When harpist and composer Mary Lattimore sits down to create a song, she only really has, at most, an emotional or thematic undercurrent in mind. Perhaps a stray melody here or there has been perfected prior to hitting record, but once the red light goes on, Lattimore’s fingers start plucking, but simultaneously they are twirling knobs and hitting buttons, interweaving electronics and effects live in the moment.
This type of technology-meets-classical approach has long been Lattimore’s calling card, and her improvisational methods allow for a real sense of unknowing, of unpredictability. Over the last decade she has been contributing strong session work for a multitude of artists that veered closer to the traditional, but it’s in her solo work and improvisational projects that her anything-could-happen style has been developed.
Now we find her casting her wild spells again on new album Silver Ladders. Produced and recorded by Slowdive’s Neil Halstead, this is the first record released as a Lattimore solo project that leans more toward the collaborative, as she has previously recorded and done everything herself in her own spaces. This welcoming of a production partner (and occasional songwriting and instrumental partner) does nothing, though, to dull the shine of the magic Lattimore can create.
The first thing we hear as the opening track “Pine Trees” comes to life is a simple, lovely, unadorned harp progression. Slowly, though, an encroaching hum grows in the background like a yawning cavern, while the harp subtly begins to echo and duplicate. It’s not unlike what cellist Zoe Keating does with her instrument: displaying a full comprehension of the limits of the instrument, and then a gentle pushing past it, into new territory. After years of playing classical music, Lattimore’s desire to start blending in improvisation, pedals and electronics has paid off in spades, and “Pine Trees” is a wonderful introduction to the world she creates here on Silver Ladders.
The title track continues in a similar vein, though comes off much sparer at first. High, sustained plucks eventually give way to glistening, vibrating echoes of sound, like the clouds finally parting and letting the sun peek through. First single “Sometimes He’s in My Dreams” has a bit of a lullaby-in-a-horror movie vibe, with the gentlest of unease trickling underneath, the synth crests and Halstead’s guitar coming in on the second half to provide some beautiful depth.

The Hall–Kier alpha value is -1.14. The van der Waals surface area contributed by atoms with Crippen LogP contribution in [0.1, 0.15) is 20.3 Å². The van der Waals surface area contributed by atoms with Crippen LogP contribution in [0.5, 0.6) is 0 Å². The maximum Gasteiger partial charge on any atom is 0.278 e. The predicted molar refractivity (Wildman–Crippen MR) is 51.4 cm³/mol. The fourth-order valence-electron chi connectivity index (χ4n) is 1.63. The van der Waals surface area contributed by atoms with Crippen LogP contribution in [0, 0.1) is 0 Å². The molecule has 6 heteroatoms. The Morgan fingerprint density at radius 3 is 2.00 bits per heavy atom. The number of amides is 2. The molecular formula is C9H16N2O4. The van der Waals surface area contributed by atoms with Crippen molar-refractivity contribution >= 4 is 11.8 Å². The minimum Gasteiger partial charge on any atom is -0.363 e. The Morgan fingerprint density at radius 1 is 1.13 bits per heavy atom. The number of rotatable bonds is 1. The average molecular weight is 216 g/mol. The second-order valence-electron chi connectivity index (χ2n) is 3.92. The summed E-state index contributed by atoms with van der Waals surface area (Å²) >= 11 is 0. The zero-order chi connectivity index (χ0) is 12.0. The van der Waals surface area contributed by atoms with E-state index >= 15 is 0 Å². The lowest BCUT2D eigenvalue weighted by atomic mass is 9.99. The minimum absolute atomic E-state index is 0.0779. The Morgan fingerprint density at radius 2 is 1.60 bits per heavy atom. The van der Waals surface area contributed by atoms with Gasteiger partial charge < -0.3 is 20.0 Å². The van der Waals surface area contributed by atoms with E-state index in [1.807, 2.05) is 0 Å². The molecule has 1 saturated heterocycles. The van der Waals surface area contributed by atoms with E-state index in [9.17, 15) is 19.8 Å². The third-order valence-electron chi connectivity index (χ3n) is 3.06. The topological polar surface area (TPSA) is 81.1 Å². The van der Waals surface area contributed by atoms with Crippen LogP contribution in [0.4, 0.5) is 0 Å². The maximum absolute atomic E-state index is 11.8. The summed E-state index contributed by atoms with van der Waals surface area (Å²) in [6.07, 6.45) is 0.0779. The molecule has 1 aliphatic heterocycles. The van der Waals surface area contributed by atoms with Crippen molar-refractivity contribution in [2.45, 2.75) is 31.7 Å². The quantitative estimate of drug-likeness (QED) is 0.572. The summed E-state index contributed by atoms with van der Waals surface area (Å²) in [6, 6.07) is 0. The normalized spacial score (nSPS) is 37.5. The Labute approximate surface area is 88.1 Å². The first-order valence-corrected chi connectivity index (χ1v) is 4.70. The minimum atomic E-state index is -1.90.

These shorter songs, all under four minutes, are interspersed with longer cuts, like the 10-minute “Til a Mermaid Drags You Under”. The song starts with a simple four-note progression, then Lattimore slowly complicates it, adding in deeper plucks and guitar strums, a growing bassy layer arising underneath. Eventually, some buzzing metallic strings and Windy & Carl-like guitar stabs drop in, along with some high, gently pitch-shifted harp. It’s a bit reminiscent of the way her close friend and contemporary Julianna Barwick crafts her evolving, linear soundscapes, the tension rising with each new addition. The spell of the song warrants its long runtime, washing over you with its many intermingling layers.
Other songs have their own intriguing ideas at work, too, such as the warbling synths that form the foundation of “Chop on the Climbout”, which create a nice change-up in Lattimore’s instrumental palette. It sounds almost like something out of an episode of Twin Peaks, as its high harps start to fall like mist on the winding electronics. Sometimes, the album does feel a bit stuck in its way, like on “Don’t Look”, which is indisputably beautiful, but it feels a bit too similar to past moments on the record, as does the closer “Thirty Tulips”, though it does have a really lovely organ drone complimenting the harp. It fades off like a gorgeous, muted sunset.
Lattimore impresses again with Silver Ladders. While it isn’t horribly different from previous solo record Hundreds of Days, it does feel, overall, like her grasp on her tools is firmer, and her ideas feel a bit more refined and distilled here, like she’s reached a purer version of her vision. The subtle additions of instrumentation, as well as the guitars from Halstead, really help embolden the record. While it may lack a song as singularly and angelically beautiful as “Hello From the Edge of Earth”, Silver Ladders makes up for it by giving us seven lovely, gorgeous soundscapes to get lost in, guided by – but not dominated by – her trusty harp.